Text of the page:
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Meek's Lumber General Manager Charlie Meek says growth through acquisition is common in the lumber industry.
Meek's Lumber General Manager Charlie Meek says growth through acquisition is common in the lumber industry.

Meeks Lumber adds stores, product line

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At a time when many construction-related companies are just holding on, Springfield-based Meek’s Lumber Co. is branching out and adding four Missouri stores as the result of an acquisition.

In May, the company purchased the assets of seven existing stores from Jonesboro, Ark.-based E. C. Barton & Co., converting four of those stores to Meek’s locations and closing three. Terms of the transaction were not disclosed.

Local ownership has helped Meek’s move forward with growth, said General Manager Charlie Meek, who is the fourth generation of his family to head the company.

“We can focus in on our core business issues without having to meet the street’s expectations or hit a certain growth rate,” Meek said.

Meek’s great-grandfather, Charles Meek Sr., opened the company’s first location in Lockwood in 1920. In 1951, a location in California opened, and a sister contingent of 12 stores comprises the company’s West Coast division.

Companywide, Meek’s employs about 850 people and posted 2009 revenues of about $212 million.

Meek’s typically expands by acquiring existing stores because the lumber business is so relationship-oriented, Charlie Meek said, noting that builders do business with lumber dealers who know them and understand their needs.

“In order for us to acquire stores, there are two primary conditions,” Meek said. “No. 1, it has to be a well-established existing lumber yard with a good crew that is very familiar with the builders and remodelers in the community. No. 2, the store has to be in a community with a relatively healthy local economy.”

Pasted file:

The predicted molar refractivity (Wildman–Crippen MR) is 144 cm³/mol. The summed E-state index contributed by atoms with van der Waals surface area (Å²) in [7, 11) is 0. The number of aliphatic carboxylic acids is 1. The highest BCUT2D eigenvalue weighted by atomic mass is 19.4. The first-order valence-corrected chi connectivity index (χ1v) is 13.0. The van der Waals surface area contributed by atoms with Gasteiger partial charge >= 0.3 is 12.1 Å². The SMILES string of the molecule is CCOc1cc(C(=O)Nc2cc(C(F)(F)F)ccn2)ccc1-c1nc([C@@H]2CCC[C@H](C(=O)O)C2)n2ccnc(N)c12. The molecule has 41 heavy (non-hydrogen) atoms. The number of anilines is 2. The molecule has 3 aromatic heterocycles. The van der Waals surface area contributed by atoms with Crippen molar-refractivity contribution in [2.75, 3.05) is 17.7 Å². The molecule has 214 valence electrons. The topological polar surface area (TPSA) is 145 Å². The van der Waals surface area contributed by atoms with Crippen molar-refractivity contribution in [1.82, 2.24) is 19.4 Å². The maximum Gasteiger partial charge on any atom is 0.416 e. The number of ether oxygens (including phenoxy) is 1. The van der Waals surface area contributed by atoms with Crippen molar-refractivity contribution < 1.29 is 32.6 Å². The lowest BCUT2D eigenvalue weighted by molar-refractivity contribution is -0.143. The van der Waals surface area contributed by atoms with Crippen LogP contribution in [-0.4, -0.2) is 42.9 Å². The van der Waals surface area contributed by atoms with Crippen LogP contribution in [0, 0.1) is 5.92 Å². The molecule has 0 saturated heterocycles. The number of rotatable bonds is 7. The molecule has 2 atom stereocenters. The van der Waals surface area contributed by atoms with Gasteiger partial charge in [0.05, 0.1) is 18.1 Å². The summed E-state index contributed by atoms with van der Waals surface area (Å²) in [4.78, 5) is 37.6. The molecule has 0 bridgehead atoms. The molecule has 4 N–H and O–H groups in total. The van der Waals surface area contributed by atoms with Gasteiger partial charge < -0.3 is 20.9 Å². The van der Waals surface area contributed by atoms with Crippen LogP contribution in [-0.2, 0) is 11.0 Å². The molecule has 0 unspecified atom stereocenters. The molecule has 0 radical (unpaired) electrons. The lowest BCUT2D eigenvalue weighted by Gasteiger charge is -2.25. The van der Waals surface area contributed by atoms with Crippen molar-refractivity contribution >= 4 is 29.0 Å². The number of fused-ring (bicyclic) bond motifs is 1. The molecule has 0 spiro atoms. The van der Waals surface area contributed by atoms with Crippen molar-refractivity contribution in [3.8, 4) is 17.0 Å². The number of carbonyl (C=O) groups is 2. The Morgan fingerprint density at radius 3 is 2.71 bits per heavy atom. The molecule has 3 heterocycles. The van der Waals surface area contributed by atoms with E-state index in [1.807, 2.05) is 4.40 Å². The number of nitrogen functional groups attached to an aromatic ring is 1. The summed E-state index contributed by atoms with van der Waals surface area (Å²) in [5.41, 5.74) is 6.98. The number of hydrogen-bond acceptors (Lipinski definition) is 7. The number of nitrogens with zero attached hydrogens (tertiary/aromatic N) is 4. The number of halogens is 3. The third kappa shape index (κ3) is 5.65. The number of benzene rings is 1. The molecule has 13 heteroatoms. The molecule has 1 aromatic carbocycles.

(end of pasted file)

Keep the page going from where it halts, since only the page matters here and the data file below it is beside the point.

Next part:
The Barton & Co. stores fit those conditions. Barton & Co. had previously approached Meek’s about buying seven of its locations, but because of the depressed market at the time, Meek’s said no. Later, however, Barton officials came back and said it was leaving southwest Missouri market because of its distance from the company’s core market in southeast Missouri and northeast Arkansas.

Economic conditions had improved, so the two companies began negotiations, and Meek’s wound up buying the assets of the seven stores and rebranding four – in Mount Vernon, El Dorado Springs, Nevada and Shell Knob – under the Meek’s name.

Barton’s stores in Carthage, Monett and Kimberling City were closed, and inventory and charge accounts from those stores transferred to existing Meek’s locations in their corresponding markets, according to the company’s announcement of the acquisition.

Meek’s now has 34 stores in southwest Missouri and northwest Arkansas in its Midwest division, and Meek said 75 percent to 80 percent of its business comes from professional builders and remodelers, with the remainder from the do-it-yourself market.

“They’re a big company, but it feels like you’re dealing with a small company. You just feel important to them,” said home builder Kevin Clingan, who has done business with Meek’s for 27 years.

Knowledgeable lumber salespeople, fair managers and a philanthropic focus make Meek’s a pleasure to work with, Clingan said.

Matt Morrow, CEO of the Home Builders Association of Greater Springfield, said Meek’s has developed new locations where builders need them most.

“Just look at their locations on a map. They do keep up with housing growth and where housing growth is projected to go,” Morrow said.

Though new home building has been in a slump for a while, Meek said his outlook for 2010 and beyond is strong.

“We’re hoping for substantial (revenue) growth in 2010,” Meek said. “Over the last couple (or) three months, we’ve seen a substantial increase in activity in home building.  The market’s definitely picking up.”

May was a particularly busy month for Meek’s. Roughly a week after announcing the Barton & Co. acquisition, the company announced a partnership with Fayetteville, Ark.-based White River Hardwoods to sell its architectural accents at Meek’s Midwest locations. According to an announcement about the partnership, White River Hardwoods closed its Missouri retail operations April 30, but the partnership means that the company’s 450-plus products will remain available locally.[[In-content Ad]]


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